June 21, 2011

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Remarks for Royal Geographic Society, June 6, 2011
Sylvia A. Earle

I am deeply honored to be the recipient of the Royal Geographical Society’s 2011 Patrons Medal. It is humbling – and exhilarating — to join the company of some of my greatest heroes.

Since my first breath of air under the sea in 1953, I have had the joy of spending thousands of hours diving, living under water, using submersibles, witnessing and sometimes participating in the greatest era of exploration in the history of humankind. As a research scientist and explorer, founder of three engineering companies, Chief Scientist of the National Oceanic and Atmospheric Administration, and as a National Geographic Explorer in Residence, I have experienced the use of new technologies that for the first time have enabled humankind to connect the dots, see patterns, gain access to places, understand processes, and anticipate the future armed with unprecedented new insights.

I wonder what John Murray, who sailed aboard HMS Challenger between 1872 and 1876, edited the more than 50 volumes that resulted from that great voyage of discovery, and received the Royal Geographic Society’s Founders medal in 1895, might think if he could go aboard a 21st century ocean research vessel.

What would impress him most?

The ability to pinpoint exactly where in the ocean he was using satellites beaming data from high in the sky?

The ability to hear the voice and see the image of a scientist half a world away and compare notes in real time? Or to call his family from thousands of miles away, see their faces and get an instant update about what was happening on the homefront.

Surely he would marvel at maps, not on paper, but on large, illuminated screens portraying great mountain chains that curve like giant backbones down the major ocean basins; of sea mounts, valleys, and broad plains that hold most of Earth’s water – and most of Earth’s life.

I would personally like to take John Murray and his fellow Challenger scientists on a vicarious tour and watch their expressions whilediving into the Ocean in Google Earth– a project I have been privileged to be part of since 2006.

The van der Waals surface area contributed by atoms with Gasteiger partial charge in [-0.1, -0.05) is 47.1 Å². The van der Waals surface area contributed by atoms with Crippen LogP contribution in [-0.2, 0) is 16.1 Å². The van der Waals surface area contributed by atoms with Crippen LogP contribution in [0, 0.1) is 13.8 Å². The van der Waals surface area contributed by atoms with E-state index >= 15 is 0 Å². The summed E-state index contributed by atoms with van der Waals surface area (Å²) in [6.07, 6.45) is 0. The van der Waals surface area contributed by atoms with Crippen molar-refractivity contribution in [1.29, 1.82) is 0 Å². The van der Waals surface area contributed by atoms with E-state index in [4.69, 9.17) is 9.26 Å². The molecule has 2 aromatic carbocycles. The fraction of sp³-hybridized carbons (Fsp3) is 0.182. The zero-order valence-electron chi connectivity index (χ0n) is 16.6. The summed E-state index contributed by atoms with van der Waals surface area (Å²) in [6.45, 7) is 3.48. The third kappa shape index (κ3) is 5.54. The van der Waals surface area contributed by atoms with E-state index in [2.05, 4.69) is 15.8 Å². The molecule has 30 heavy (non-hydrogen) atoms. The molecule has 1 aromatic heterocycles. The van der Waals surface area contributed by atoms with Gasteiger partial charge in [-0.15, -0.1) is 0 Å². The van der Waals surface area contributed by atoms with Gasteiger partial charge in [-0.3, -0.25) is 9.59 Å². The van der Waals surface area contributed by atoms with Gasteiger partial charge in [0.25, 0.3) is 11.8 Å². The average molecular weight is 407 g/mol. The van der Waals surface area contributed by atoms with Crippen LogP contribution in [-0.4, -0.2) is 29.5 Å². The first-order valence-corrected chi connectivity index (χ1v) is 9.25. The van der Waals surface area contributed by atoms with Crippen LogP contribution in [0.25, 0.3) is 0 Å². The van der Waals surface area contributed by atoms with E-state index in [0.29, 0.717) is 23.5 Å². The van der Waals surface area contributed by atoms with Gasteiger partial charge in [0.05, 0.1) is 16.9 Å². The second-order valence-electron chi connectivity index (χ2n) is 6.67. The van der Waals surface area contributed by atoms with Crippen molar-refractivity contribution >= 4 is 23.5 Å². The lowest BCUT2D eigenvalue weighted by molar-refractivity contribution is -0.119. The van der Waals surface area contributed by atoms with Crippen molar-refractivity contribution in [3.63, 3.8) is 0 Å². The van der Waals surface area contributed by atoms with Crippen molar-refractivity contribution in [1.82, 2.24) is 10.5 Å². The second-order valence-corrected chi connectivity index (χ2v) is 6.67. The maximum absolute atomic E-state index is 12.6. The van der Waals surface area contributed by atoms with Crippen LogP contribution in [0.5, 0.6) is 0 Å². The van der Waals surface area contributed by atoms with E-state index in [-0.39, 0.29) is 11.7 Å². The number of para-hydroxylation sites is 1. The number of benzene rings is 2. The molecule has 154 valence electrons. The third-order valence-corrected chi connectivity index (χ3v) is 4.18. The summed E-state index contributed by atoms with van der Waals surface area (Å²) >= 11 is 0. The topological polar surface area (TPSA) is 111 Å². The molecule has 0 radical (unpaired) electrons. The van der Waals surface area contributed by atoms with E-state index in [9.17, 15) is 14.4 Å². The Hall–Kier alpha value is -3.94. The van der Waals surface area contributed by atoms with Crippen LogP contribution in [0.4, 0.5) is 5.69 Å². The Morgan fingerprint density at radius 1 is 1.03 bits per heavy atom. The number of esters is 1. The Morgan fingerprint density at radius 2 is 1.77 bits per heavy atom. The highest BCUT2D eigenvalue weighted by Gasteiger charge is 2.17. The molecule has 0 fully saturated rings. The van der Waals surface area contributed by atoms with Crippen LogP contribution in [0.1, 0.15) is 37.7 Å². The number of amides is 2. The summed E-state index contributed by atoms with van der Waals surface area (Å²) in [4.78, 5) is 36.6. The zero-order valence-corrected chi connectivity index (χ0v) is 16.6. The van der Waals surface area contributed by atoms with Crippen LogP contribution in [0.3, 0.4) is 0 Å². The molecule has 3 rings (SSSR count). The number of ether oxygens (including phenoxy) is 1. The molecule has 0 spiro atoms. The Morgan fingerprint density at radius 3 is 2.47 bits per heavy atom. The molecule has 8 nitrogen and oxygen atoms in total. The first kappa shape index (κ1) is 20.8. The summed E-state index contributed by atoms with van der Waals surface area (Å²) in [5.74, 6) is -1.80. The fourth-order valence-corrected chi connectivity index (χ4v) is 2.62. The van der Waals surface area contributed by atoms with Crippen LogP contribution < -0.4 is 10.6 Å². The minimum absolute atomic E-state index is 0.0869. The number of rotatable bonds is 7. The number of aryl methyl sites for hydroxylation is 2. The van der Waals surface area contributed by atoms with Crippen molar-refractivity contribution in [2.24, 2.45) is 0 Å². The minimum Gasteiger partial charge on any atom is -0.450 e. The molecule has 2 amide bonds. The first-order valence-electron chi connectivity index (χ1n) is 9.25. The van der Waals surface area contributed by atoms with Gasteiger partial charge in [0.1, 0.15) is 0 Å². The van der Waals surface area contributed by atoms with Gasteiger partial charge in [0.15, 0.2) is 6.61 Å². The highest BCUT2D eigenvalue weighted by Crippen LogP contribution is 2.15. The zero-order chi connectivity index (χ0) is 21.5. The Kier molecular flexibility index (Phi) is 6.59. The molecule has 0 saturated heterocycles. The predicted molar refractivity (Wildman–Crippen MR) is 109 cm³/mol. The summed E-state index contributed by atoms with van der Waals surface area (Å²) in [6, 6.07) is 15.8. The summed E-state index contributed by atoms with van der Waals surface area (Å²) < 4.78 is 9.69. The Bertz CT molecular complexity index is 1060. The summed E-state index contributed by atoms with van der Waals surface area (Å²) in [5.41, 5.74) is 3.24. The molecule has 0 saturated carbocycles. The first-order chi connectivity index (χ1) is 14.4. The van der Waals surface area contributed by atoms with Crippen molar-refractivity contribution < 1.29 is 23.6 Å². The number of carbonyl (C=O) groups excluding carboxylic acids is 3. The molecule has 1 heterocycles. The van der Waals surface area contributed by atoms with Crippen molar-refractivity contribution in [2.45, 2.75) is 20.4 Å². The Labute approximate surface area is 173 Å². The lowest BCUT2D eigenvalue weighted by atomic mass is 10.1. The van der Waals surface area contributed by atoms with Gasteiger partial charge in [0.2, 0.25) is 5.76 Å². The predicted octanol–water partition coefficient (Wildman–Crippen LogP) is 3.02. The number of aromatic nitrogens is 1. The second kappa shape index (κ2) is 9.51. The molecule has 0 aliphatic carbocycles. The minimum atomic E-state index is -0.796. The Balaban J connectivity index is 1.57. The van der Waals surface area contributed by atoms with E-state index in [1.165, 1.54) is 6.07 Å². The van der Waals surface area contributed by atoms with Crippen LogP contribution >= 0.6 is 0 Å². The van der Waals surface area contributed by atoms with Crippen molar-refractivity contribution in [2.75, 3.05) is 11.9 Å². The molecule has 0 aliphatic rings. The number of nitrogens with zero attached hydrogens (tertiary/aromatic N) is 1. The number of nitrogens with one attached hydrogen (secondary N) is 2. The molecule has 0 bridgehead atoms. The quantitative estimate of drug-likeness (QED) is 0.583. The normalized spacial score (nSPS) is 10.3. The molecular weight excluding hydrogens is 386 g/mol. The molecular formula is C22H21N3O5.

Murray was the first to note the existence of the Mid-Atlantic Ridge and of oceanic trenches, but he did not know, could not know, about plate tectonics, the underlying processes that cause continents to move and oceans to shrink and expand.

He did not and could not know about hydrothermal vents and chemosynthesis as a mechanism for powering deep sea communities of life. The technology did not yet exist to take observers miles under the sea to record what was there– and safely return them to the surface.

Murray would likely be thrilled by the results of the 10 year Census of Marinelife that turned up more than 250,000 species of organisms in the ocean, with a prediction that a million to perhaps 50 million more may await discovery.

He might be astonished that humans have walked on the moon and now inhabit a station in space, live underwater, and journey across continents and oceans in hours, not months or years.

But all things considered, two things might most surprise John Murray as a visitor from a century ago.

First — I can almost hear him saying, “What! You have mapped all of the land on Earth, the moon, Mars and Jupiter, but only 5% of the ocean floor is known with comparable accuracy . . .You say 95% has never been seen, let alone explored?
In 1960, two men went to the deepest place in the sea, but no one has been back ? What are you thinking! What’s holding you back”

The second big surprise would likely be how much the world generally, the ocean particularly, has changed in a century.

Once common creatures – tunas, sharks, swordfish, cod, turtles, and many others have been reduced to a fraction of their former abundance.

Coastal marshes, coral reefs, sea grass meadows, mangroves have been depleted by half or more.

Millions of tons of plastic trash clog ocean gyres on the high seas, litter beaches, and snare thousands of birds, turtles, seals, fish and other wildlife every year.

Excess carbon dioxide in the atmosphere caused by burning forests and fossil fuels is entering the sea, driving a trend toward acidification.

Murray and his contemporaries would be shocked that these things could happen, and happen so swiftly. Actually, many still believe the ocean is so vast, so resilient, that there is little the humans can do to change its nature.– and even if some species and ecosystems disappear, why should we care?

Now we know.

The ocean drives climate and weather, shapes planetarychemistry, governs the oxygen cycle, the water cycle, the nitrogen cycle, the carbon cycle – the cycle of life. If you like to breathe, the ocean matters.

Some whales, sea turtles, deep sea fish and corals alive today may have begun their lives two hundred years ago when the industrial revolution was just getting underway. They may sense that the world has changed, but they do not know why, and even if they do, would not know what to do about it.

We do know why the changes are happening, and we can do something about it.

Fifty years ago, we did not know the magnitude of our ability to alter the nature of nature – or the consequences back to us.

Fifty years from now, options presently open may be gone.

Ten percent of the sharks, tunas, swordfish, cod and many other ocean species remain. With protection, they may recover.

Half the coral reefs are still in pretty good shape. If protected, they can serve as a model and source of restoration for damaged areas.

As never before, we know the value of intact natural systems to everything we care about .

Perhaps as never again we have a chance to act on this new knowledge to secure an enduring place for humankind within the natural systems that keep us alive.

The greatest era of exploration has just begun

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